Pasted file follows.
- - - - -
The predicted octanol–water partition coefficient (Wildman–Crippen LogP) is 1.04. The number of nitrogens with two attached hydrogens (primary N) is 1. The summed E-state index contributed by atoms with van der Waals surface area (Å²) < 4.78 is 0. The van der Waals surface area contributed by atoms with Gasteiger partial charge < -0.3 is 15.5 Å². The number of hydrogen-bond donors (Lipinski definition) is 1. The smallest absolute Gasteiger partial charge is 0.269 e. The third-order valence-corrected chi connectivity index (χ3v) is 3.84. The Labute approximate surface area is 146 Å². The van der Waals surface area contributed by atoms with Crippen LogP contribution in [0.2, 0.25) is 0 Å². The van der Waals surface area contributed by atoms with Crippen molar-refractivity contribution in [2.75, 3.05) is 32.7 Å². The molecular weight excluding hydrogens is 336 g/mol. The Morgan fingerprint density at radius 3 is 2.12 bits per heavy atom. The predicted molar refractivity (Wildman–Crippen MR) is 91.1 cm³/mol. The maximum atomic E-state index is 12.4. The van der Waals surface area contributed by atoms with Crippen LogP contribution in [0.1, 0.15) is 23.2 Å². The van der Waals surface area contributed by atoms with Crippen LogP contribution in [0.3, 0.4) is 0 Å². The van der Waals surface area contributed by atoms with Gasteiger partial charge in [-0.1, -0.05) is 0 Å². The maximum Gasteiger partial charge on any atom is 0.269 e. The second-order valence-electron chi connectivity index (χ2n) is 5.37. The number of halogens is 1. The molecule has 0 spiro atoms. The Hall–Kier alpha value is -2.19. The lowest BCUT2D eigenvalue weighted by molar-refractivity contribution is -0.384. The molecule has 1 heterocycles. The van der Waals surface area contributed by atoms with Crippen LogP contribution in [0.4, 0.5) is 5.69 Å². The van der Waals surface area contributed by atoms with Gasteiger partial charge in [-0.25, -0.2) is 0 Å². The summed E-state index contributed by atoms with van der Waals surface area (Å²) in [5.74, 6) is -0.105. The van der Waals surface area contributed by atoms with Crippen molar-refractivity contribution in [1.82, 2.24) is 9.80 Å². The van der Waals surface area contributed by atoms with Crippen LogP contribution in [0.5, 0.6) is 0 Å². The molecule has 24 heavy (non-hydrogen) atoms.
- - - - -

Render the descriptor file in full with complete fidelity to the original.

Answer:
The predicted octanol–water partition coefficient (Wildman–Crippen LogP) is 1.04. The number of nitrogens with two attached hydrogens (primary N) is 1. The summed E-state index contributed by atoms with van der Waals surface area (Å²) < 4.78 is 0. The van der Waals surface area contributed by atoms with Gasteiger partial charge < -0.3 is 15.5 Å². The number of hydrogen-bond donors (Lipinski definition) is 1. The smallest absolute Gasteiger partial charge is 0.269 e. The third-order valence-corrected chi connectivity index (χ3v) is 3.84. The Labute approximate surface area is 146 Å². The van der Waals surface area contributed by atoms with Crippen LogP contribution in [0.2, 0.25) is 0 Å². The van der Waals surface area contributed by atoms with Crippen molar-refractivity contribution in [2.75, 3.05) is 32.7 Å². The molecular weight excluding hydrogens is 336 g/mol. The Morgan fingerprint density at radius 3 is 2.12 bits per heavy atom. The predicted molar refractivity (Wildman–Crippen MR) is 91.1 cm³/mol. The maximum atomic E-state index is 12.4. The van der Waals surface area contributed by atoms with Crippen LogP contribution in [0.1, 0.15) is 23.2 Å². The van der Waals surface area contributed by atoms with Crippen LogP contribution in [0.3, 0.4) is 0 Å². The van der Waals surface area contributed by atoms with Gasteiger partial charge in [-0.1, -0.05) is 0 Å². The maximum Gasteiger partial charge on any atom is 0.269 e. The second-order valence-electron chi connectivity index (χ2n) is 5.37. The number of halogens is 1. The molecule has 0 spiro atoms. The Hall–Kier alpha value is -2.19. The lowest BCUT2D eigenvalue weighted by molar-refractivity contribution is -0.384. The molecule has 1 heterocycles. The van der Waals surface area contributed by atoms with Crippen LogP contribution in [0.4, 0.5) is 5.69 Å². The van der Waals surface area contributed by atoms with Gasteiger partial charge in [-0.25, -0.2) is 0 Å². The summed E-state index contributed by atoms with van der Waals surface area (Å²) in [5.74, 6) is -0.105. The van der Waals surface area contributed by atoms with Crippen molar-refractivity contribution in [1.82, 2.24) is 9.80 Å². The van der Waals surface area contributed by atoms with Crippen LogP contribution in [0.5, 0.6) is 0 Å². The molecule has 24 heavy (non-hydrogen) atoms.